Son of a Witch
Written by: Gregory Maguire
Published By: HarperCollins Publishers
Reviewed by Melissa Minners
After reading Wicked by Gregory Maguire – more like devouring the book I was so captivated by this new look at The Wizard of Oz – I couldn’t wait to get my hands on the sequel, Son of a Witch. Wicked had been so imaginative and so intriguing, I had no doubt that this second book in the series would be just as interesting.
The novel centers around Liir, a young man who may or may not be the son of Elphaba, the woman known as the Wicked Witch of the West. We come upon Liir in the state of a coma, having suffered some trauma we have yet to learn. Liir is found on the road by travelers and taken to a mauntery – something akin to a convent in the world of Oz. The head maunt places a young woman named Candle in charge of Liir’s health. Candle is believed to be mute, but she has incredible talent when it comes to music. The head maunt believes that Candle may have the power to heal Liir through her music.
As Candle begins to play, Liir’s subconscious begins to work and we are treated to a view of his dreams, recollections of his past from the moment Elphaba is killed by Dorothy until the present. We learn of Liir’s journey to Emerald City, his subsequent dismissal by Dorothy and her friends and his search for former childhood friend, Nor. Along the way, we meet some characters from the first novel, including Scarecrow, Glinda, Chistery, Nanny and Yackle. We soon discover that after the disappearance of the Wizard and a quick interim reign by Glinda, Oz was ruled by an Emperor, one who believed he had the divine right to rule as spoken to him by the Unnamed God.
As Liir’s remembrances are revealed, we come to discover that although Liir is never quite certain of his parentage, and although he professes a somewhat loathing for Elphaba, he is destined to follow her path. There is a destiny that awaits Liir – a quest as important as life itself – if only he is willing to embrace it as his own.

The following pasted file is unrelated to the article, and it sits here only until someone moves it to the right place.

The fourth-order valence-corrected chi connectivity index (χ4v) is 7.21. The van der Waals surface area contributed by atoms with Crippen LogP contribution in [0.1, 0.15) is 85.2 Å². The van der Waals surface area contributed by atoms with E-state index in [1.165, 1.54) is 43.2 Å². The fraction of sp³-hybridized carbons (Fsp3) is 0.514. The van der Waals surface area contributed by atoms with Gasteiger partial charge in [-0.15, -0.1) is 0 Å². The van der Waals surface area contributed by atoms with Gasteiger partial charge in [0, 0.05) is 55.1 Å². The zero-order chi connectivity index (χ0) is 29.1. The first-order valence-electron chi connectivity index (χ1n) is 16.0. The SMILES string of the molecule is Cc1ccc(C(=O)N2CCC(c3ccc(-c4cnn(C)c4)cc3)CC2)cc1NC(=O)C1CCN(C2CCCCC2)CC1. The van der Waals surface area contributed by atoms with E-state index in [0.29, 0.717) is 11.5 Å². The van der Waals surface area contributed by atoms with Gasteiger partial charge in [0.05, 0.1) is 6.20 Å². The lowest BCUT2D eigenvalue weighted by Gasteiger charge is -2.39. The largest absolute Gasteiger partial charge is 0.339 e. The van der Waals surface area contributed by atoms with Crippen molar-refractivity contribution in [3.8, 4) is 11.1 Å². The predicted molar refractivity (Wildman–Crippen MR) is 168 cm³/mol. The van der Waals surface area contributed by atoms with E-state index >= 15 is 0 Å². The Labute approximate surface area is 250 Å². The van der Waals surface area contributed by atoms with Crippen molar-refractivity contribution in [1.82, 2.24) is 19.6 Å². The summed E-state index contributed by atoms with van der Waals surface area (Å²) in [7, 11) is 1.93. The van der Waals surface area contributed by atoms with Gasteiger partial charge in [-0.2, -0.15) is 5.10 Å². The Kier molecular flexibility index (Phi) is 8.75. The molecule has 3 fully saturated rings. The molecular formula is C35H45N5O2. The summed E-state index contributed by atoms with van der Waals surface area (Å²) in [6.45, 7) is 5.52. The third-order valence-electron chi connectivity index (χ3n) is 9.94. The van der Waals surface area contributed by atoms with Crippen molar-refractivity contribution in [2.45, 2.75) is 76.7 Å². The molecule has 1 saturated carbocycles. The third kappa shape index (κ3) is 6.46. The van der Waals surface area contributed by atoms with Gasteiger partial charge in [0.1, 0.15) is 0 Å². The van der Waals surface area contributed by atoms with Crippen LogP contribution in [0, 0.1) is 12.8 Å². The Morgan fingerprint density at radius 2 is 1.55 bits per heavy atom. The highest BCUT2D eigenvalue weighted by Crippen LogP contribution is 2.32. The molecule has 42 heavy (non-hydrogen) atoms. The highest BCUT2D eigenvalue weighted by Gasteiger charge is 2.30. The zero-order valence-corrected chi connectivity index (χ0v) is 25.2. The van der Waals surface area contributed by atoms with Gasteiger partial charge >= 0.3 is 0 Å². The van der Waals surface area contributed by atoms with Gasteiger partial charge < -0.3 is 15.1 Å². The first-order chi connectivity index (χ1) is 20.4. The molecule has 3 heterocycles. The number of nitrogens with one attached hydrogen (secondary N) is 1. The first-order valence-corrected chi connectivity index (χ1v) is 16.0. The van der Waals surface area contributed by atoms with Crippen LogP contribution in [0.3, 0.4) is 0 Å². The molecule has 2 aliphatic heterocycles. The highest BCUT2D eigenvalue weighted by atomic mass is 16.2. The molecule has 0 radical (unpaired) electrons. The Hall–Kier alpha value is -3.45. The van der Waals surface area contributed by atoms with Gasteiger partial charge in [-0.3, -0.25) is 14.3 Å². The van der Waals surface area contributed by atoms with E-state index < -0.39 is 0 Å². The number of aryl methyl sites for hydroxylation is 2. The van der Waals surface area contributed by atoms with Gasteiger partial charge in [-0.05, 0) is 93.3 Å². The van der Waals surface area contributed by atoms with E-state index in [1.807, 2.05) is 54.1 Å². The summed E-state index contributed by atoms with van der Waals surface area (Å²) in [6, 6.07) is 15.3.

In Wicked, Liir’s appearance is kept somewhat a mystery, although all of us assume that he is the son of Elphaba and Fiyero. In Son of a Witch, we get bits and pieces of the answers to the puzzle. Although there was never a doubt in my mind as to Liir’s parentage, it was nice to have some confirmation. I hadn’t much liked the character of Liir in the first novel, thinking him a sniveling little whiney imp who would jump at any ounce of love thrown his way, even if accepting such attention would be an act of betrayal toward Elphaba. In this novel, Liir is presented a tad differently. He begins somewhat wishy-washy, but the adventures he finds himself along the way bring a sense of maturity to the character. In other words, I began to enjoy reading about Liir and became invested in the eventual outcome of his adventures.
The politics behind the novel are not lost to me – in fact, they are very much appreciated. I had already enjoyed the idea of the Wizard’s hate of intelligent animals…or Animals…and his persecution of them. This book expands upon that idea and then some. I love the social commentary on the divine right of rule associated with the Emperor of Oz. Gregory Maguire leaves no ounce of hypocrisy untouched, exposing it in the military, religion and politics equally. Sometimes, such commentary can take away from a story and turn off the reader, but Maguire has a magical way of weaving commentaries into an already captivating storyline. One will never be bored with his stories.
For fans of Wicked, Son of a Witch is a must read. It is, in effect, the continuation of Elphaba’s struggles against hate and hypocrisy. Of course, Elphaba’s harsh witticisms are missing and that is something you will notice immediately as a difference between the books, but how can you resist knowing whether Liir is up to the task of carrying on Elphaba’s fight? How can you resist learning what fate holds in store for each of the original characters in Wicked? Elphaba Lives and her legacy carries on in Son of a Witch!